Congressional Campaign Informs Supporters via E-MailWin or lose in the Nov. 5 election, Martha Fuller Clark has accomplished one thing in her race for New Hampshire's 1st Congressional District seat vacancy: a small but growing e-mail list of key supporters.
Clark's team began collecting e-mail addresses this year and started e-mailing supporters in July using iBuilder, the permission-based e-mail marketing application from VerticalResponse.
"We're able to keep in contact with around 1,500 folks who we communicate with using VerticalResponse," said Ramsay McLauchlan, director of communications for the Clark for Congress campaign. "Each Thursday we send out a newsletter to our entire list. We also do some campaign solicitations and some other things that link them back to our Web site."
Clark, a Democrat, faces Republican Jeb Bradley and Libertarian Dan Belforti for the seat, one of a few dozen considered close enough to be up for grabs around the country this year, McLauchlan said. Clark trails by about 2 percentage points in polls, he said.
The 1,500 names are the campaign's core group of political leaders and activists who gave their e-mail addresses either at www.clarkforcongress.com or via a direct mail piece as well as a smaller group of contributors and volunteers that opted in to receive e-mail.
No prospecting was involved.
"Right now it's still hard to get broad enough e-mail addresses to do a whole lot of direct voter contact," McLauchlan said. "We chose not to rent e-mail lists this time because there really isn't a good way to reach that audience right now."
Since e-mail addresses are not collected on registered voters and compiling e-mail databases for political purposes is still fairly new, he said, sending targeted prospecting messages would be tough.
The 2000 presidential race was probably the first time that e-mail was used on any large scale, and now smaller races are getting involved, McLauchlan said.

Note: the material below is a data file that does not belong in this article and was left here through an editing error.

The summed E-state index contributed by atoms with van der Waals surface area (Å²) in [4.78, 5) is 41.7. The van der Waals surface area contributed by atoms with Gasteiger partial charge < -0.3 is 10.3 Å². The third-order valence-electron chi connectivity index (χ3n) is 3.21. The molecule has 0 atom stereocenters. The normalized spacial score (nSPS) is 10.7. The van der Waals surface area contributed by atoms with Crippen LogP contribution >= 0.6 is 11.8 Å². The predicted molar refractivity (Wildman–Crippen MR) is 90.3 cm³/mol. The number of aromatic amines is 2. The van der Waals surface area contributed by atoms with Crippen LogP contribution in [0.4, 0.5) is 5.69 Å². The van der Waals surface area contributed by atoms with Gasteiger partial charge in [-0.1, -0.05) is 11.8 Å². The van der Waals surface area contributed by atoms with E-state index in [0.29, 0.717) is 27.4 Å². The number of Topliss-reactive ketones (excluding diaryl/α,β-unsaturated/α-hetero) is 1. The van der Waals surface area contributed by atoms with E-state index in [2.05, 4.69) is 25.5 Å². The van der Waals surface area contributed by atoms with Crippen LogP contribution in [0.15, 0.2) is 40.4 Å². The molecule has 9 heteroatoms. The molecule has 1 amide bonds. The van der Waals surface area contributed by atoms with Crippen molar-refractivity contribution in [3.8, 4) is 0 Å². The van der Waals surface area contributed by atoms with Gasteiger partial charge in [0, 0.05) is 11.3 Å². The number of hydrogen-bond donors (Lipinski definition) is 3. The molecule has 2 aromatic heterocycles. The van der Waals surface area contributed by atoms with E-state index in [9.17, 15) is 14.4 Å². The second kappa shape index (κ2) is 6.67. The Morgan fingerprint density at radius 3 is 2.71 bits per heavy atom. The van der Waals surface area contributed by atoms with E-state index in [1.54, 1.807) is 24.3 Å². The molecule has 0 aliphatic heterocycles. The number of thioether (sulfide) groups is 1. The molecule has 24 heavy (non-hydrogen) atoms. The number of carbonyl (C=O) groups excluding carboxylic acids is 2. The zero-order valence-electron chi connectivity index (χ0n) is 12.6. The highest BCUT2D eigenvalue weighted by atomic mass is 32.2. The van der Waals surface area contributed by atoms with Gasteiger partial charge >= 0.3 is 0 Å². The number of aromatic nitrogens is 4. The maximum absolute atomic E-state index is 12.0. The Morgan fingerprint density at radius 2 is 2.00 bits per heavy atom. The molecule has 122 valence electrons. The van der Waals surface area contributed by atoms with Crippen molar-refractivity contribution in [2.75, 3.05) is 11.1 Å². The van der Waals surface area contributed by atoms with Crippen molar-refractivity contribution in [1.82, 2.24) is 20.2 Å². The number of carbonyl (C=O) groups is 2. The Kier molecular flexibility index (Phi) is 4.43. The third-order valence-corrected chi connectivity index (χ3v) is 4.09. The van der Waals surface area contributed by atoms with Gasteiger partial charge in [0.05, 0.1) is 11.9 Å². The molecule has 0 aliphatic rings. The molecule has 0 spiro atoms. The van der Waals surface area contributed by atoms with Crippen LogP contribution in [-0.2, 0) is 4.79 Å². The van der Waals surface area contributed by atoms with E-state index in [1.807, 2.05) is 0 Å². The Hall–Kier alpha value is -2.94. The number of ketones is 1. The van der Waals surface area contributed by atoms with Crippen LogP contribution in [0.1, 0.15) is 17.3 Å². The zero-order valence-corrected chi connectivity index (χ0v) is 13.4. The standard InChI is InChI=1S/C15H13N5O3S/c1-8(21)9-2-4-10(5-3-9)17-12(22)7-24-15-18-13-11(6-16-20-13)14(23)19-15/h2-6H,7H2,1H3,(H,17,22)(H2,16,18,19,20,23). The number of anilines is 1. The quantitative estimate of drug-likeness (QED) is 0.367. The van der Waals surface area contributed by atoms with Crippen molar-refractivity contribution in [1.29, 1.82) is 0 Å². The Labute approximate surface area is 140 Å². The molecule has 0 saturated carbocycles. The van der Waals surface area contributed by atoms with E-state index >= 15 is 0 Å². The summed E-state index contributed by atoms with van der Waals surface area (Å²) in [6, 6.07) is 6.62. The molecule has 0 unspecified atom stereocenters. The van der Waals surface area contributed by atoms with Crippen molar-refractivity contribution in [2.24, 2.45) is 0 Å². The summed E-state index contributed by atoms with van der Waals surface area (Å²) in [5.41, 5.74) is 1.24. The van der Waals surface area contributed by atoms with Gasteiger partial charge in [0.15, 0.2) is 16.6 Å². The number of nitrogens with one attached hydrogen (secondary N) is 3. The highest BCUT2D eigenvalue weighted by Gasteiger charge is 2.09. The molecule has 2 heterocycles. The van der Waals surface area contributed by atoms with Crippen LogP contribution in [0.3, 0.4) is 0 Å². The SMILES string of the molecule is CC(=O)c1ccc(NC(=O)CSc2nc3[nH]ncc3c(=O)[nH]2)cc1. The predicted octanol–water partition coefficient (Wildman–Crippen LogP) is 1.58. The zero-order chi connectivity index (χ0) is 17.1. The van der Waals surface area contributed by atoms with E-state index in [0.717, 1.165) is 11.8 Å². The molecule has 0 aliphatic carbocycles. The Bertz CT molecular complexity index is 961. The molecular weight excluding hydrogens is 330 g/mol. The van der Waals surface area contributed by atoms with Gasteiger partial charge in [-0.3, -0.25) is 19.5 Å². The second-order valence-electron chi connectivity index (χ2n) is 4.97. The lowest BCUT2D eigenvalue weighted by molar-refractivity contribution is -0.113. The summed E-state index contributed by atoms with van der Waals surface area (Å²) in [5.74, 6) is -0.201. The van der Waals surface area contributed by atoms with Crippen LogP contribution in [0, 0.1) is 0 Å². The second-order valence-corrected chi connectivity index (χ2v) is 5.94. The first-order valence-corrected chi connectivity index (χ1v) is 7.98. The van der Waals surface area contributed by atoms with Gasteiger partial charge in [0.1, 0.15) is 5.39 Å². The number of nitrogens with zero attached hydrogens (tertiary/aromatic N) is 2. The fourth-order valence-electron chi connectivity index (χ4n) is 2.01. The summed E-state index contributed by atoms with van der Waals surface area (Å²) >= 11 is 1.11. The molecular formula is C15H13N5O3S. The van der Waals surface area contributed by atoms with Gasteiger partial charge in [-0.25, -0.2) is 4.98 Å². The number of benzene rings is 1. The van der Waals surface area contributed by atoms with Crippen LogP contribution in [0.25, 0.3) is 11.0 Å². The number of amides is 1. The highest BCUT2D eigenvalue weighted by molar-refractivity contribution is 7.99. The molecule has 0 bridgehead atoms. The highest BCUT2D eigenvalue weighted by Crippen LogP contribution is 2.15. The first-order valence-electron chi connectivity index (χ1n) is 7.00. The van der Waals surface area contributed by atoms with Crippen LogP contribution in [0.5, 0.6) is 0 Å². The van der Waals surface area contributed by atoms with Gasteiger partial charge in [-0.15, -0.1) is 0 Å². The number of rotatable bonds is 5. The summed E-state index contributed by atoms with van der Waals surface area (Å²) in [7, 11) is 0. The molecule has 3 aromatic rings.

He said he has encountered several problems when trying to e-mail campaign contributors, including incompatible e-mail formats, database management issues and lack of tracking ability. The VerticalResponse system addresses many of those problems, letting the campaign enter new e-mail addresses without fear of duplication since it has a deduping feature and offering a suppression feature so people who opted out don't get e-mail.
Aside from the newsletter and solicitations, Clark for Congress has sent e-mails to follow up direct mail campaigns and to remind supporters of a televised debate.
An e-mail sent Oct. 27 includes an endorsement of Clark by the Nashua Telegraph in that day's paper. The e-mail goes on to list her background and accomplishments. An e-mail sent a few days earlier makes a pitch for volunteers to help in the final days of the campaign. It also appeals for contributions, saying that "The Republican Party has spent more than $500,000 per week on attacks against Martha. ... If you haven't sent in a contribution yet, please take the time today to visit our Web site or call our office to make one. If you have already been generous, now is the time to dig as deep as you can."
Since using iBuilder, Clark for Congress has an average open rate of 40 percent to 50 percent and a click-through rate of 3 percent to 5 percent.